The different names are confusing. More so due to the legacy terms of mayor and minor service. All these terms in the automotive industry are used to describe different levels of maintenance or servicing for a vehicle. The specific tasks included in each type of service can vary between manufacturers and service providers, but generally, the following distinctions are observed:
Minor and major service stem from the time, vehicles required spark plugs and points to be changed every second or third service. The minor service included tasks like:
Oil and oil filter change.
Visual inspection of the vehicle components.
Check and top-up of fluid levels (coolant, brake fluid, power steering fluid, etc.).
Inspection of lights, wipers, and other basic components.
Tyre pressure check and adjustment.
Basic safety checks.
Often talked about, but what is Injector latency. Latency or dead time is the time delay between the initiation of a process and the occurrence of its first noticeable effect. It is the time delay from commanded to open or close to the event occurring. In the case of fuel injectors this is described in milliseconds. Fuel pressure, voltage, injector design and even fuel temperature will change the dead time.
Here's how the process typically works:
1. Electrical Signal: The engine control unit (ECU) sends an electrical signal to the fuel injector when it's time to inject fuel into the combustion chamber.
2. Injector Response: Upon receiving the signal, the fuel injector needs some time to physically open and start delivering fuel. This delay is known as opening injector latency.
3. Fuel Injection: Once the injector is open, fuel is sprayed into the combustion chamber in a controlled manner, mixing with the incoming air for combustion.
4. Injector closing response: Electrical signal ceases being sent from the ECU when the injector is programmed to close. Injector again requires time to react to the change in electrical signal. This is closing latency.
Add opening and closing latency and you have the total dead time.
Our friends at Haltech made the diagram below to visually explain what is happening.
Blue = Commanded pulse time
Yellow = Time to energise solenoid before the injector starts to open.
Red = Opening time of the injector
Orange = Closing time of the injector
You can see that the commanded amount of fuel (blue) that was injected is a smaller amount than the pulse time. We wanted fuel to be injected from the start pulse to the end pulse. What we got was visibly less.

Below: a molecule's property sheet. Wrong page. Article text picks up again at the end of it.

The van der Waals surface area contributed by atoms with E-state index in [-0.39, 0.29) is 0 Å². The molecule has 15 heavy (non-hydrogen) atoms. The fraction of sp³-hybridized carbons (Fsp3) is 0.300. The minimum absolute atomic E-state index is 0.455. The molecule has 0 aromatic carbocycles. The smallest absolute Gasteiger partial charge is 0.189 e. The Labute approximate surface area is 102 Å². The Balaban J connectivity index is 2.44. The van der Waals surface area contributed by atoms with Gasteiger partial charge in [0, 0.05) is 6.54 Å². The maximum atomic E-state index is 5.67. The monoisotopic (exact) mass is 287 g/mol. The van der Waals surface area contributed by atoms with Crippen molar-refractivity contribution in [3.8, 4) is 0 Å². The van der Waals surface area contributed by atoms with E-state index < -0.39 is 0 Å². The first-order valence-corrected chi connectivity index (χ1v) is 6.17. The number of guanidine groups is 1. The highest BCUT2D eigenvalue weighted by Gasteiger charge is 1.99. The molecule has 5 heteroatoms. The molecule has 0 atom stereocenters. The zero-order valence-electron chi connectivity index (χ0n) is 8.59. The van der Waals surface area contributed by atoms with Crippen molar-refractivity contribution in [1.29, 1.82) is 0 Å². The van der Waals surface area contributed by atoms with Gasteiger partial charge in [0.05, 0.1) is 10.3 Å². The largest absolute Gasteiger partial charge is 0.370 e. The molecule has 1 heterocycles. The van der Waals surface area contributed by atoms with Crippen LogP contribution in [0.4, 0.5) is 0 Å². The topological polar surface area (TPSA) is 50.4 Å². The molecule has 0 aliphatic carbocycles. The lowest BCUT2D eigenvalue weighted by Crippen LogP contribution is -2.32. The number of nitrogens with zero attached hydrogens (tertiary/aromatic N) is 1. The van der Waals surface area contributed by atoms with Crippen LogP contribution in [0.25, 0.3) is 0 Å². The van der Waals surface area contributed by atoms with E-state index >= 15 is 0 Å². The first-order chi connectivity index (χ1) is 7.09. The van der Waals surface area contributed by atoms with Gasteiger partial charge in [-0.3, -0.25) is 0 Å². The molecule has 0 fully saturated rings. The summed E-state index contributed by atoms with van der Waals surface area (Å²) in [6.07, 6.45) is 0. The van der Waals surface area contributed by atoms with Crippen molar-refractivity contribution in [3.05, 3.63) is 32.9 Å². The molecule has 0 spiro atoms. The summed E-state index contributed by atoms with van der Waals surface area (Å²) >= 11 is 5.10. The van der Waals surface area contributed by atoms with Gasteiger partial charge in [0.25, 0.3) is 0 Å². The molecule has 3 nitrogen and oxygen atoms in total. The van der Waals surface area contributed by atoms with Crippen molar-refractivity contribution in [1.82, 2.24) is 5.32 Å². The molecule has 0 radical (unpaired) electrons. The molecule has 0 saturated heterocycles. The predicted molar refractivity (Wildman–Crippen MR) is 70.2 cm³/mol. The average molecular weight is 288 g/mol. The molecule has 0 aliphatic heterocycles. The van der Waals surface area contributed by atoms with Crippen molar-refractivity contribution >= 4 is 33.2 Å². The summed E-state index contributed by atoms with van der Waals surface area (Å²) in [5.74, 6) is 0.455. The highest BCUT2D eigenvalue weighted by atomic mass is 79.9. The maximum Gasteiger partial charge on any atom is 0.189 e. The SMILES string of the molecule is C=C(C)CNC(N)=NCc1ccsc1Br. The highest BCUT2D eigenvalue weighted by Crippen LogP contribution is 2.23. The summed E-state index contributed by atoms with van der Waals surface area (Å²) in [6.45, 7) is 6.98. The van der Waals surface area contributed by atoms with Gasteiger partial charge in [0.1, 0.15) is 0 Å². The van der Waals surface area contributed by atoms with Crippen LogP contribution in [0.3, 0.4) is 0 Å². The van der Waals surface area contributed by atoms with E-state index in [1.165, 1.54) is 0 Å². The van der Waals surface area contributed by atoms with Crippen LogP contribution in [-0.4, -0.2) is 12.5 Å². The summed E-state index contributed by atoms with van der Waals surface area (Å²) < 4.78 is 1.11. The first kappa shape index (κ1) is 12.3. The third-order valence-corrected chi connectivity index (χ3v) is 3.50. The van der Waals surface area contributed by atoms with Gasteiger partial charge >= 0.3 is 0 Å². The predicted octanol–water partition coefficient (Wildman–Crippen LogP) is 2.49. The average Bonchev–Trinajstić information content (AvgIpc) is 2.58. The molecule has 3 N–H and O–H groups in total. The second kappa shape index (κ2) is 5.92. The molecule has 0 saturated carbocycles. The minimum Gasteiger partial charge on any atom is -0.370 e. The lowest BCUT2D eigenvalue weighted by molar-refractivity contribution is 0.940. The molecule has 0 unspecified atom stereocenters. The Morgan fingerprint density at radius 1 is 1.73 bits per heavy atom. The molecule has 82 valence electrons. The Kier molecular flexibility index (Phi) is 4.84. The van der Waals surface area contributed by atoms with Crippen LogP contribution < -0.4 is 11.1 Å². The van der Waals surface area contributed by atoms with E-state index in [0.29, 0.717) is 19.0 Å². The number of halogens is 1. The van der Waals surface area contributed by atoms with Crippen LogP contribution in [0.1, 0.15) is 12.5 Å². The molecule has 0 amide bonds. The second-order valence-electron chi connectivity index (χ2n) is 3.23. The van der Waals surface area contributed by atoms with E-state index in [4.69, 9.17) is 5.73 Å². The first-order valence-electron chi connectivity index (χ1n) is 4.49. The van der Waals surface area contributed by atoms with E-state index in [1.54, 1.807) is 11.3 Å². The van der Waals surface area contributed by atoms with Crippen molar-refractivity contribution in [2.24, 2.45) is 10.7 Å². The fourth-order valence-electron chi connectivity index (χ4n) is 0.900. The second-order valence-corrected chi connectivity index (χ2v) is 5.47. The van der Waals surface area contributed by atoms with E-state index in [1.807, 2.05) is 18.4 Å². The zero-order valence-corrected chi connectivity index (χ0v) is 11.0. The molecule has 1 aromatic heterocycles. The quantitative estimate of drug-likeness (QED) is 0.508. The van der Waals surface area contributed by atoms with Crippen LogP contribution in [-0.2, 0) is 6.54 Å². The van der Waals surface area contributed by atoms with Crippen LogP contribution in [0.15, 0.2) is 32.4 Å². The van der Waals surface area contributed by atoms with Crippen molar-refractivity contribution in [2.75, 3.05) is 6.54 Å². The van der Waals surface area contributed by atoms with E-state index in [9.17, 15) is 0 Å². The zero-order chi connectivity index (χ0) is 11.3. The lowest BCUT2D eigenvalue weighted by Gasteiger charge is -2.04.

Now, keep in mind that the Yellow, Red, and Orange sections remain the same size, no matter what the commanded pulse time is. If we halved the commanded time, we would then find that most of the time the injector is not actually open. This is why the impact of dead time is larger at idle and low speed (when small injector openings are used) and minimal affect at high speed and high load conditions.
To correct for the loss of fuel we turn the Red triangle and the Orange triangle into rectangles constructed of the same area. Add the red rectangle to the end of the pulse, and then subtract the Orange rectangle from it. We subtract the orange rectangle because this was additional fuel we received while the injector was closing and not fuel lost like in the Red section.
Now we add to the tail end the missing Yellow section which is the time to energise solenoid before the injector starts to open.
Red = Injector open time MINUS injector close time
Orange = Time to energise solenoid before the injector starts to open
We now have one large purple section of missing injector pulse time.
If we now measure the amount of time between the Old End Pulse and the New End Pulse, that is the amount of additional injector opening timing time that is needed to get the correct amount of fuel delivered to the engine at a given voltage and fuel pressure.
An example of a dead time table showing voltage and fuel pressure is below.
Entering the incorrect dead time valves either to large or to small with have a visible impact on the VE table.
This is how the VE table should look if the injector data is correct.
Dead Time Too Low
When the dead time is set too low, we need to over-compensate in the light load areas by increasing the VE numbers to get more fuel. This shows in the VE table that something is not set correctly. We must increase the dead time to bring the VE numbers back to normal. Very large VE numbers are used to correct the AFR at low-speed, low load area.
Dead Time Too High
Conversely, if the dead time is set far too high we can create situations where the VE can even reach ZERO as we try to tune the car. Obviously, the VE cannot be zero as some air is passing through the engine, we know that this is not correct and the dead time needs to be decreased.
How To Set the Dead Time If The Data Is Not Available
If no data is available, google often is your friend to find flow rate or flow rate can be measured on a flow machine.
As a general rule
With engine idle vacuum of -60kpa a VE value of around 50 is expected.
Dial in the dead time values to achieve the expected lambda value for the given engine combination. Large overlap camshaft will change the idle vacuum and lambda value targets.
Approximating both the Flow Rate and dead time.